A typical Finnish coastal forest with grey granite cliffs, mosses, heathers and pine trees. Photo by Karl-Dietrich Bühler, in "The Scandinavian Garden" (2000).
I probably am genetically predestined to love mosses. When I was small, I loved to sit on the grey granite cliffs and moss-covered rocks of the coastal South-West Finland; looking at the ants in work, climbing over the different mosses like in a miniature forest. In the autumn, cranberries gloved with their bright red globes like small lanterns on the mosses. I still can feel the smell of sun-warmed moss on the grey granite cliffs, combined with the luxurious smell of small, orange or brown chanterelles, peeking up between the mosses. And in my garden in Saltsjöbaden, I could not see any reason for taking my neighbour's advice of replacing my emerald green moss carpet with a new roll-on lawn turf despite repeated "hints" from him.K
KKMMoss-covered azalea branches at the Azalea Walk at the Washington Arboretum.K
For years, most gardening advice concerning mosses has been about getting rid of them. But recently, this beautiful and hardy plant that has been around for at least 450 million years, has become more popular as an alternative to the traditional lawn. Maybe the great interest in Japanese gardens, where mosses have traditionally had a prominent place, has influenced us aesthetically.
Moss path at the Seattle Japanese Garden at Washington Arboretum.
The Japanese Garden at Butchart Gardens on Vancouver Island in British Columbia, Canada.K
As a fact, mosses are a lovely and sustainable alternative to lawns in shady or half-sunny areas with slightly acidic and compacted soils - so they are the complete opposite to other garden plants. Moss plants do not possess true roots (and how could they, used as they are to growing on cliffs and stones...). Instead they derive their nutrients and moisture from the air, and therefore they don't need any fertilizers. They are drought resistant (even here, they are used to drying out totally on cliffs and stones), and a small splash of water can restore them to health within minutes. Although mosses require moisture, a moss lawn needs only a small fraction the thousands of liters (or gallons) of tap water (beyond rainwater) that a suburban grass lawn needs annually. Mosses grow fast and hug the ground, so they prevent soil erosion. Deer don't tend to eat them, but birds sometimes peck insects from moss and can therefore damage the looks of a moss carpet.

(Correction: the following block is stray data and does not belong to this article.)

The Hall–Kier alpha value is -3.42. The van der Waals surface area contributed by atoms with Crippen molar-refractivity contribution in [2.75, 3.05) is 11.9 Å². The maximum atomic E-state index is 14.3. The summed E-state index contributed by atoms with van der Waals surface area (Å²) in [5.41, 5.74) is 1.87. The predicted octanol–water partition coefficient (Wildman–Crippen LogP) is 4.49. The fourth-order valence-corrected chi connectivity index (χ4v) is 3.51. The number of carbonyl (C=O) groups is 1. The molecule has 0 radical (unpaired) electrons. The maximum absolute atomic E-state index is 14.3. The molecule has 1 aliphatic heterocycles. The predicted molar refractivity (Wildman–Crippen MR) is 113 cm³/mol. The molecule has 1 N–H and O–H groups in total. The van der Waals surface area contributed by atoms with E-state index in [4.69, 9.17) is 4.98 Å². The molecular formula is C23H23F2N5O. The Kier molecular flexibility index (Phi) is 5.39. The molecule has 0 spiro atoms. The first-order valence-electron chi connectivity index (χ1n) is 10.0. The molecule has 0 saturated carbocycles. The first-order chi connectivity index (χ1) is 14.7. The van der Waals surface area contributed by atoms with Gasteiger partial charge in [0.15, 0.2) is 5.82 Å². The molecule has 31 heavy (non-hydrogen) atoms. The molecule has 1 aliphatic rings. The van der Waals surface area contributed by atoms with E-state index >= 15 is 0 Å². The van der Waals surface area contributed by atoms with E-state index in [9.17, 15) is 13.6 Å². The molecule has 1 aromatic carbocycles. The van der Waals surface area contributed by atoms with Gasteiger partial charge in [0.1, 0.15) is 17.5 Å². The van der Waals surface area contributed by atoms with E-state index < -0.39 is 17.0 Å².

KA moss-covered Ganesh in my neighbourhood greets me every time I walk past it... it really seems to have a personality of it's own.
Tove Jansson, one of Finland's most successful writers (whose books about Moomin have been translated into twelve languages), wrote about mosses: 'Only farmers and summer visitors walk on the moss. They do not know and it cannot be said often enough that moss is the most sensitive plant there is. You step at it once and the moss recovers in the rain, but the second time it does not. The third time you walk over the moss it is dead.' My experience tells me otherwise; mosses are actually quite tolerant of walking and they do recover quite fast. But I totally agree with Tove in admiring these velvety, humble plants.